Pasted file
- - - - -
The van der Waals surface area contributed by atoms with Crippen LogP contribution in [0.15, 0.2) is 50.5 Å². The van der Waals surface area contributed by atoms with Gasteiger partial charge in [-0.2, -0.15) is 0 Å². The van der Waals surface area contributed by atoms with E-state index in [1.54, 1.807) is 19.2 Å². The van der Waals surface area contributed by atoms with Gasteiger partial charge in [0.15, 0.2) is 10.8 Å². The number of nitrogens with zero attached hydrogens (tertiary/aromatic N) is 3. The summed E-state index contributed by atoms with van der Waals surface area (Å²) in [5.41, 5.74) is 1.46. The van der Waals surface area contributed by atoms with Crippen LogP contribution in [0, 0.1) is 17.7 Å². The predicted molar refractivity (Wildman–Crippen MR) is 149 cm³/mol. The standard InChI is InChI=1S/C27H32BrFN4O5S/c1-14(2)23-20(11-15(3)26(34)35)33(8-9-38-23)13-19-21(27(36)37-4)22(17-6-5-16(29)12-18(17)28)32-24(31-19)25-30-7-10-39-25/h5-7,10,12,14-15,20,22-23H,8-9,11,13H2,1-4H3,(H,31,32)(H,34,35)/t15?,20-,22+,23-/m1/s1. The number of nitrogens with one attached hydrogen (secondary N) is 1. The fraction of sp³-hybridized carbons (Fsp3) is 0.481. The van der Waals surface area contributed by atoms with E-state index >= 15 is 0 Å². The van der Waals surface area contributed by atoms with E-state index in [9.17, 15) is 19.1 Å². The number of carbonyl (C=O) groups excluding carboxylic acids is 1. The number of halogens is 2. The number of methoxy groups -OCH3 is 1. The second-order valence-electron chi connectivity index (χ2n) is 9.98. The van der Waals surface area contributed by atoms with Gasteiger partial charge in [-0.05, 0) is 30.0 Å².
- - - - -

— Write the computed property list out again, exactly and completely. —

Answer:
The van der Waals surface area contributed by atoms with Crippen LogP contribution in [0.15, 0.2) is 50.5 Å². The van der Waals surface area contributed by atoms with Gasteiger partial charge in [-0.2, -0.15) is 0 Å². The van der Waals surface area contributed by atoms with E-state index in [1.54, 1.807) is 19.2 Å². The van der Waals surface area contributed by atoms with Gasteiger partial charge in [0.15, 0.2) is 10.8 Å². The number of nitrogens with zero attached hydrogens (tertiary/aromatic N) is 3. The summed E-state index contributed by atoms with van der Waals surface area (Å²) in [5.41, 5.74) is 1.46. The van der Waals surface area contributed by atoms with Crippen LogP contribution in [0, 0.1) is 17.7 Å². The predicted molar refractivity (Wildman–Crippen MR) is 149 cm³/mol. The standard InChI is InChI=1S/C27H32BrFN4O5S/c1-14(2)23-20(11-15(3)26(34)35)33(8-9-38-23)13-19-21(27(36)37-4)22(17-6-5-16(29)12-18(17)28)32-24(31-19)25-30-7-10-39-25/h5-7,10,12,14-15,20,22-23H,8-9,11,13H2,1-4H3,(H,31,32)(H,34,35)/t15?,20-,22+,23-/m1/s1. The number of nitrogens with one attached hydrogen (secondary N) is 1. The fraction of sp³-hybridized carbons (Fsp3) is 0.481. The van der Waals surface area contributed by atoms with E-state index >= 15 is 0 Å². The van der Waals surface area contributed by atoms with E-state index in [9.17, 15) is 19.1 Å². The number of carbonyl (C=O) groups excluding carboxylic acids is 1. The number of halogens is 2. The number of methoxy groups -OCH3 is 1. The second-order valence-electron chi connectivity index (χ2n) is 9.98. The van der Waals surface area contributed by atoms with Gasteiger partial charge in [-0.05, 0) is 30.0 Å².